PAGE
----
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World Was Warmer in June, But Not Much of the U.S.


Latest News > Green Building News

Much of the Earth was warmer in June. It was the second warmest June on record and the first six months of the year tied 2004 as the fifth warmest on record, says NOAA, the National Oceanic and Atmospheric Administration.

But large sections of the U.S.—from the Southwest to the Northern Plains—as well as the Canadian Prairie Provinces, central Asia and the border area between northeastern China and Russia were cooler.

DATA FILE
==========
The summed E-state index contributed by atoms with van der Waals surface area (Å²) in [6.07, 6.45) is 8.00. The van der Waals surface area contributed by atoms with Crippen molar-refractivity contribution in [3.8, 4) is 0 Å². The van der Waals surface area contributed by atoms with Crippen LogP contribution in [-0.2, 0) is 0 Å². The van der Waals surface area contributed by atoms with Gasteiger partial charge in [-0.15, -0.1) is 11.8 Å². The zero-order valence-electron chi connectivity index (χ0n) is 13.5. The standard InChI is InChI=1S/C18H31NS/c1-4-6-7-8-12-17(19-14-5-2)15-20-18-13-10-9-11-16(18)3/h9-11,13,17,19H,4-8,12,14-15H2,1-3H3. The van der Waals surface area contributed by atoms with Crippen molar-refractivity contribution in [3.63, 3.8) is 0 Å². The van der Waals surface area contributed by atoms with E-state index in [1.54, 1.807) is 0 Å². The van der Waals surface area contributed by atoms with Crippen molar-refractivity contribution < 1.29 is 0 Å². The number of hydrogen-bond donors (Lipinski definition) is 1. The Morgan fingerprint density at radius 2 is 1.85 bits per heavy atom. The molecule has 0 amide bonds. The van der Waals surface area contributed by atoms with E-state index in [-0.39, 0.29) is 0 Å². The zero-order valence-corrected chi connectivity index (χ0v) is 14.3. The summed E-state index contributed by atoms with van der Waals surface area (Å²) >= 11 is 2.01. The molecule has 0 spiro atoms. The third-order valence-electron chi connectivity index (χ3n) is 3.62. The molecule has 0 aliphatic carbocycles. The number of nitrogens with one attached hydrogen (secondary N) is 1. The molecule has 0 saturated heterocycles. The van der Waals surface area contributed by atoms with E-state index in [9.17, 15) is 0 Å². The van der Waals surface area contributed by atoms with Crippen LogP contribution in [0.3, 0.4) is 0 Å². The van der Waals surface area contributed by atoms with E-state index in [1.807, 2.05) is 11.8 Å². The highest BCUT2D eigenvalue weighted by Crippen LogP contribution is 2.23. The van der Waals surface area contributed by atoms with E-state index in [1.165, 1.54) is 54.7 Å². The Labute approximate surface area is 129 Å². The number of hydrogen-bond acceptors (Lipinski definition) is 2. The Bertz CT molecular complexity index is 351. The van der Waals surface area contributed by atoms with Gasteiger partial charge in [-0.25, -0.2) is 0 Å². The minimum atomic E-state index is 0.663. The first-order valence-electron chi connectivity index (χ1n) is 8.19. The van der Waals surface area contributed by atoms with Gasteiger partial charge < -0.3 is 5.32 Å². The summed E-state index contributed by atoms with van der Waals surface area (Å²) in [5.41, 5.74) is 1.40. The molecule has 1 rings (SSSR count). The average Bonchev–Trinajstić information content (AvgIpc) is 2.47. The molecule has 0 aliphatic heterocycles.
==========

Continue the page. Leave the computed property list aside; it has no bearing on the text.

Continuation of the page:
Most of the northern half of the contiguous U.S. had above-average rain in June, while the southeastern and south central parts of the continental U.S. were drier.

Overall, U.S. temperatures and precipitation were near the long-term average, based on records going back to 1895.

The world's ocean surface temperature for the month was the warmest on record for June, breaking the previous high set in 2005.

The data are based on globally averaged combined land and sea surface temperatures.

See the full report here.